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I suspect a Weta is not the best platform to snorkel from but I'm not quite ready to give up. I'll give it another shot or two. If, after you've seen this video, anyone wants to schedule a trip give me a ping and I'll do a little more research.

 

I think an annual Weta snorkeling trip to Looe key is a splendid idea!

 

 

We were in Key West with another couple in May and had wanted to try Blue Heaven for dinner. We didn't quite make it so Curt and I went back down on Tuesday evening. The idea was to report back to the girls to see if they were still interested. The food was good if a little pricey and I guess you just have to like chickens. I'd go back.

 

This video is a couple of years old but I can't see anything has changed. Key West is it's own kinda place...

 

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Beautiful first post. Was that a white screecher I saw at the 2:50 mark?

 

Thanks!

 

Yes it is,Terry was sailing Weta #4 which had a one off developmental sail.

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Don't want to commercialize this thread too much, but... (everyone's got a but)

 

We have 4 New 2014 (2014 model) with blow out pricing.

We have 1 New 2014 (2015 model) available right now.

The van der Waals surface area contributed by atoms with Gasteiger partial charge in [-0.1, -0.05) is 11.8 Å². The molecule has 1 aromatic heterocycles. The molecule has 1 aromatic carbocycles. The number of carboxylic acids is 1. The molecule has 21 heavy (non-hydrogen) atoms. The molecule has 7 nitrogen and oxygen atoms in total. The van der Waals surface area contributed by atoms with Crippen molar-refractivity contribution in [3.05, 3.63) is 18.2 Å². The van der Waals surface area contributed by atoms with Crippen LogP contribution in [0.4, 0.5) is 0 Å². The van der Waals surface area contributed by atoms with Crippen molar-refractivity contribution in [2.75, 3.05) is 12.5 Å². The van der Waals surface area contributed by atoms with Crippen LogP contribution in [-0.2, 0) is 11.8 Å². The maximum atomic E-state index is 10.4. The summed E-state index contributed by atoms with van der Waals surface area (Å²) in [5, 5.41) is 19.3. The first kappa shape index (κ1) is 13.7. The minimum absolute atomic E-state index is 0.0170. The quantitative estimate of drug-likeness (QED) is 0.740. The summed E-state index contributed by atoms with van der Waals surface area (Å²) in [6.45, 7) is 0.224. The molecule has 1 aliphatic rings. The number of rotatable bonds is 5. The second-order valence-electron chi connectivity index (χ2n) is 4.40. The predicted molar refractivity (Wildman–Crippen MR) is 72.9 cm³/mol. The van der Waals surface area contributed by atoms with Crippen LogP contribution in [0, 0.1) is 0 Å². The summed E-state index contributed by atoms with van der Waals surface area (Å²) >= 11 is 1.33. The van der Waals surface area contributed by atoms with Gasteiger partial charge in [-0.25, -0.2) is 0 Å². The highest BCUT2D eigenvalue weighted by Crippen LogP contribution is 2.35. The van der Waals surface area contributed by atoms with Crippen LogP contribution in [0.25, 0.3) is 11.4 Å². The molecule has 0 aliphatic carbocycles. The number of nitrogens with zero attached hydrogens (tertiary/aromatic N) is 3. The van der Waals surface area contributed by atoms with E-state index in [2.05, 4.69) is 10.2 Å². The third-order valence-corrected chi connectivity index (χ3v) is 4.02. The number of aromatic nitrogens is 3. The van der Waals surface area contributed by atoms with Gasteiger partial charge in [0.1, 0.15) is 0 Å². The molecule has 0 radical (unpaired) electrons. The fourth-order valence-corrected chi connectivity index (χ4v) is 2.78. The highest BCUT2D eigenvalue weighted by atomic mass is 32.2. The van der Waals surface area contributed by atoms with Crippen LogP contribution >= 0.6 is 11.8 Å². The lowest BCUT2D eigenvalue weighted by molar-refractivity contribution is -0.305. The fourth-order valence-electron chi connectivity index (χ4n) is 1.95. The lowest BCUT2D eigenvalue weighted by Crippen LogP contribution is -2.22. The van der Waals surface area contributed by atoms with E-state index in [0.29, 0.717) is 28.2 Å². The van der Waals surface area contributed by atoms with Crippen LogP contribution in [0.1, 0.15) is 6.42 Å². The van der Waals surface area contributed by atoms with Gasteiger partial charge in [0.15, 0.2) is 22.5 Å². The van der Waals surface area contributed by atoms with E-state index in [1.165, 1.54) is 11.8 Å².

Next container of 2015 boats is almost here.

 

Charlotte Harbor Sails
4760 Tamiami Trail
Charlotte Harbor, FL 33980

Call John or Marge @ 941-979-9728
http://www.CharlotteHarborSails.com/

In-Stock - Delivery Available

10858465_721375424606594_228665663520412

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Guest Darryn

We've had a bit of discussion about handicaps for the Weta and it's been hard to pin down a race result but in Catsailor.net forum Paul White has slammed the cats and praised up the Wetas in numerous cat threads. He has again mentioned the 2011 Double Damned race as a good race for the Weta even though it's a mono hull race. He's quoted this as having lots of wind, with a link to the video so you would assume this is about as fast as you can go on a Weta. I see the Weta was second over the line behind the Moore 24. My query is can we use this 9.4kt average speed as an indication that it's only half a knot slower than a Moore 24ft trailer sailer built nearly 30 years ago that averaged 9.9kts, if so what would a fair handicap rating be. I am trying to track down the results for the Peter Loft memorial race Paul mentioned, to see how the Wetas went in that race against some cats that he mentioned passing so we can gauge performance. I look forward to some enlightening discussions regarding issues he has posted in the cat threads about cats v's Wetas in the correct Weta threads and must thank Paul for reigniting my interest in Weta's. Can you post some other results regarding Wetas sailing with cats? Or is the Weta mainly purchased by people that don't want to sail with any other type of boat.

regards Jeff Southall

Double Damned 2011 Double Damned 2011 - 8/6/11 at 1000

Start: Start 1, Finishes: Finish time, Time: 10:00:15, Distance: 41